After the death of George Floyd last year, and the subsequent Black Lives Matter protests around the world, racism is one of the hot-button issues of our time. And, according to Kehinde Andrews’s new book, The New Age of Empire: How Racism and Colonialism Still Rule the World, it is embedded deeply in the West:
A central thesis of this book is that White supremacy, and therefore anti-Blackness, is the fundamental basis of the political and economic system and therefore infects all interactions, institutions and ideas.
Andrews maintains this uncompromising tone throughout.
The book is partly a historical account of the transatlantic slave trade and European colonialism; it is also an examination of how contemporary institutions such as the IMF and the World Bank have damaged the finances of African and Global South countries. The West is rich because the rest is poor. Before Columbus and the age of empire, Andrews argues, Europe was ‘in a dark age, dominated by religious dogma and feudal suppression’. Subsequent to this, it stole resources from the cultures it conquered in the New World. The Enlightenment was not genuinely animated by the principle of human equality. It was white identity politics; it provided intellectual justification for enslaving Africans and committing genocide against indigenous Americans. Now we are in a new age of empire: modern-day trade agreements between the West and the nations of the Global South are merely extensions of an older ‘colonial logic’.
Strikingly, Andrews is critical of China’s role in Africa. Moreover, he doesn’t think the West invented racism; he attributes that to the 14th-century North African philosopher Ibn Khaldun. Nevertheless, it is the West that truly catches his ire.
For all his condemnation of the Enlightenment, however, Andrews is clearly committed to one of its core values: moral universalism. In one passage he writes:
The fact that $4 a day is labelled ‘working middle-class’ should be proof of the obscenity of this paradigm. Conditions that we would never accept in the West are marked as progress in the rest.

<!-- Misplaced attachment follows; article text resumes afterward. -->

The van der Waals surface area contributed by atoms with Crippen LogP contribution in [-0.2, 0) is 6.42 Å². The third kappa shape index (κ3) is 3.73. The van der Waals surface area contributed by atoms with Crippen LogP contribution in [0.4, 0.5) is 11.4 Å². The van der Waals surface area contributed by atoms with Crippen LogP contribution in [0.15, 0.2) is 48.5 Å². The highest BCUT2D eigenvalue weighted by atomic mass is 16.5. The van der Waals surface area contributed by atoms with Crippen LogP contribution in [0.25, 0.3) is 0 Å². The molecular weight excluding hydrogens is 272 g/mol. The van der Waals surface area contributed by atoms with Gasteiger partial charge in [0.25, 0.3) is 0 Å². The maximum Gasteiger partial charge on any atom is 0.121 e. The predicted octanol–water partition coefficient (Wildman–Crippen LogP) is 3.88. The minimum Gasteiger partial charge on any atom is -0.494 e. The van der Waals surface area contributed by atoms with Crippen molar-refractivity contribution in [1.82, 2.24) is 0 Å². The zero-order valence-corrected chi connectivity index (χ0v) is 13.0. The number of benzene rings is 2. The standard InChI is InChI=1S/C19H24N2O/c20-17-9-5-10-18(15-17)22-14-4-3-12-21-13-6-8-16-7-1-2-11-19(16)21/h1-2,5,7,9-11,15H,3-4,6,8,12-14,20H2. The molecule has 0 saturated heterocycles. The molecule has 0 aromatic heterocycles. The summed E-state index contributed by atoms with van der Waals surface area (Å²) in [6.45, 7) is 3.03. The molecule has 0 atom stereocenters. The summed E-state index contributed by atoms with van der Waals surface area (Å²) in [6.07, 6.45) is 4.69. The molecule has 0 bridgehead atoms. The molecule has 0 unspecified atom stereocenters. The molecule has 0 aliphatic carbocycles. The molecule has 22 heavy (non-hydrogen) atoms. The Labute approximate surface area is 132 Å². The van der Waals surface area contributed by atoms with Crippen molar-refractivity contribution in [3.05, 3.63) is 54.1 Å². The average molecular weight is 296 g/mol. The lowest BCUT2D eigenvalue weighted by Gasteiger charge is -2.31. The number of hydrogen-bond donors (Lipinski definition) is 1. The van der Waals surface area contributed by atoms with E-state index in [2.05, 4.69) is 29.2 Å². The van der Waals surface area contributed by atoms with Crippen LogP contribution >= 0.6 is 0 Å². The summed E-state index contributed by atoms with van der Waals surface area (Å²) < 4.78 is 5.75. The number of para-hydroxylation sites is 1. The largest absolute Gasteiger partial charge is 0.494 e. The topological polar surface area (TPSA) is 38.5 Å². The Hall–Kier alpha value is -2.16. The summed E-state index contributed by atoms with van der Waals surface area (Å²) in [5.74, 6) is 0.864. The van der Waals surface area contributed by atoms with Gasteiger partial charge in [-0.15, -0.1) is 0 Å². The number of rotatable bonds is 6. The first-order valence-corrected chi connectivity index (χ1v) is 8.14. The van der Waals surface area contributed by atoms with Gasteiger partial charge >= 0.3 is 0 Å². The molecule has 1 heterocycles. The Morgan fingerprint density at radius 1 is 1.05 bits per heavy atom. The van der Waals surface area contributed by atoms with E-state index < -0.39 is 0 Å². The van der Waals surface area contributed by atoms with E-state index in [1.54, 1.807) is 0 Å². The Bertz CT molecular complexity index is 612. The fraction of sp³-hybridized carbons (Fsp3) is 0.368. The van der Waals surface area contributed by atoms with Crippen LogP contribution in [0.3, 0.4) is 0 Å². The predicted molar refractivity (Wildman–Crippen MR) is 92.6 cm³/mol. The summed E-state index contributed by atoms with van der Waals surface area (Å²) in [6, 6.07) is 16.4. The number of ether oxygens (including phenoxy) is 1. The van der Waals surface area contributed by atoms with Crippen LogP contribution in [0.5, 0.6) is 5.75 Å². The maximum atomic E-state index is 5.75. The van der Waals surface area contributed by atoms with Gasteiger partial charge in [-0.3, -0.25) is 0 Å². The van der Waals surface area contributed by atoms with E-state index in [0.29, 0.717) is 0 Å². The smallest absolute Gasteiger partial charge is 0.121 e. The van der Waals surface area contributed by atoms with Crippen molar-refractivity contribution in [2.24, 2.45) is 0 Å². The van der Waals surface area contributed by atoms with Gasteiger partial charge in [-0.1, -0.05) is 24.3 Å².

He believes the standards we adhere to in the West should apply on a global scale.
However, on the inequalities between the West and the Global South, he also writes: ‘The architecture of a society that creates these injustices is the Enlightenment and its universalist philosophy.’ But what is universalism if not judging conditions in Africa by the same standards of the West?
The reason for Andrews’s recalcitrant attitude is that he wants revolution rather than reform. ‘Revolution is not only possible but it is absolutely essential if we truly want freedom.’ And his revolution consists of the Pan-African dream: uniting ‘Africa and the African diaspora’ to ‘create a true revolution, which remains the only solution to the problem of racism’. However, the moral framework with which Andrews denounces the West is not only shaped by western standards; Pan-Africanism is itself western. The concept of a universal black identity that transcends the cultural differences between black communities was invented by westernised blacks as a response to European oppression.
The first Pan-African conference was held in London in 1900; it was organised not by an African but a Trinidadian named Henry Sylvester Williams. The Pan-African Congresses were held in Paris, London, New York and Manchester before they finally reached an African city, Dar es Salaam, in 1974. Marcus Garvey never visited Africa in his life.
Can one espouse anti-racist radicalism while still recognising a western influence? Frantz Fanon, the Martiniquan theorist and revolutionary, affirms in the conclusion of Wretched of the Earth: ‘All the elements of a solution to the great problems of humanity have, at different times, existed in European thought.’
Andrews is certainly right to point out the historical atrocities carried out by western nations, practices justified by people who otherwise preached tolerance. His criticisms of the loans provided by the IMF and World Bank to African countries also needs to be taken into account for those of us who want a fairer world. But when he says the West cannot be the solution to the problem of racism, and then bemoans westerners for failing to apply universal standards, he disqualifies himself as a serious thinker. Either the West is rotten to the core and can do nothing; or it is shameful for failing to live up to its moral standards. Andrews, brazenly, argues both. His polemical fury could perhaps sustain his case in a morning-time TV debate, but he is completely exposed in a book.
White readers, what can you do? Andrews ponders this near the end, and here is his answer:
The quest for allyship is in itself misguided. The problem is that society is built on a White supremacy that permeates every institution, intellectual framework and interaction within it. If you have come this far and believe that White people offering a meaningful hand of friendship is the solution then you have missed the point.
Well, there you go. There is nothing you can do. Except, perhaps, tell all your white friends to buy his book.
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